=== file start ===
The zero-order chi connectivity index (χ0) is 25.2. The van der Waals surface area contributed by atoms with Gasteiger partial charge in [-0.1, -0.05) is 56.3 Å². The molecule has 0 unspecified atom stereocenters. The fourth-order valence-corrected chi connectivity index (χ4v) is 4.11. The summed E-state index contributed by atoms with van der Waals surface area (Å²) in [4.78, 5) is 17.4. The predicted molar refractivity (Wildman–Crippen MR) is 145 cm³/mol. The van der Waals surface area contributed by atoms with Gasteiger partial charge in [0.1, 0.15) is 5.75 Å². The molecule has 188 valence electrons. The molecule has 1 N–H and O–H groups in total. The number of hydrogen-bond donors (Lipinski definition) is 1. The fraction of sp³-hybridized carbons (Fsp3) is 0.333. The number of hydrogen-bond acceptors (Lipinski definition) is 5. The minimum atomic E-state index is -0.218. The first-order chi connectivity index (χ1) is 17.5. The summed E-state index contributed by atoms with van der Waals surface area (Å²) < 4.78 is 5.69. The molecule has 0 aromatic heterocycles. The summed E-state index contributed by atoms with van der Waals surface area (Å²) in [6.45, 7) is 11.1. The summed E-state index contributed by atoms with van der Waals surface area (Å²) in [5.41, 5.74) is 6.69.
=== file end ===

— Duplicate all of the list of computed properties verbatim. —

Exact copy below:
The zero-order chi connectivity index (χ0) is 25.2. The van der Waals surface area contributed by atoms with Gasteiger partial charge in [-0.1, -0.05) is 56.3 Å². The molecule has 0 unspecified atom stereocenters. The fourth-order valence-corrected chi connectivity index (χ4v) is 4.11. The summed E-state index contributed by atoms with van der Waals surface area (Å²) in [4.78, 5) is 17.4. The predicted molar refractivity (Wildman–Crippen MR) is 145 cm³/mol. The van der Waals surface area contributed by atoms with Gasteiger partial charge in [0.1, 0.15) is 5.75 Å². The molecule has 188 valence electrons. The molecule has 1 N–H and O–H groups in total. The number of hydrogen-bond donors (Lipinski definition) is 1. The fraction of sp³-hybridized carbons (Fsp3) is 0.333. The number of hydrogen-bond acceptors (Lipinski definition) is 5. The minimum atomic E-state index is -0.218. The first-order chi connectivity index (χ1) is 17.5. The summed E-state index contributed by atoms with van der Waals surface area (Å²) < 4.78 is 5.69. The molecule has 0 aromatic heterocycles. The summed E-state index contributed by atoms with van der Waals surface area (Å²) in [6.45, 7) is 11.1. The summed E-state index contributed by atoms with van der Waals surface area (Å²) in [5.41, 5.74) is 6.69.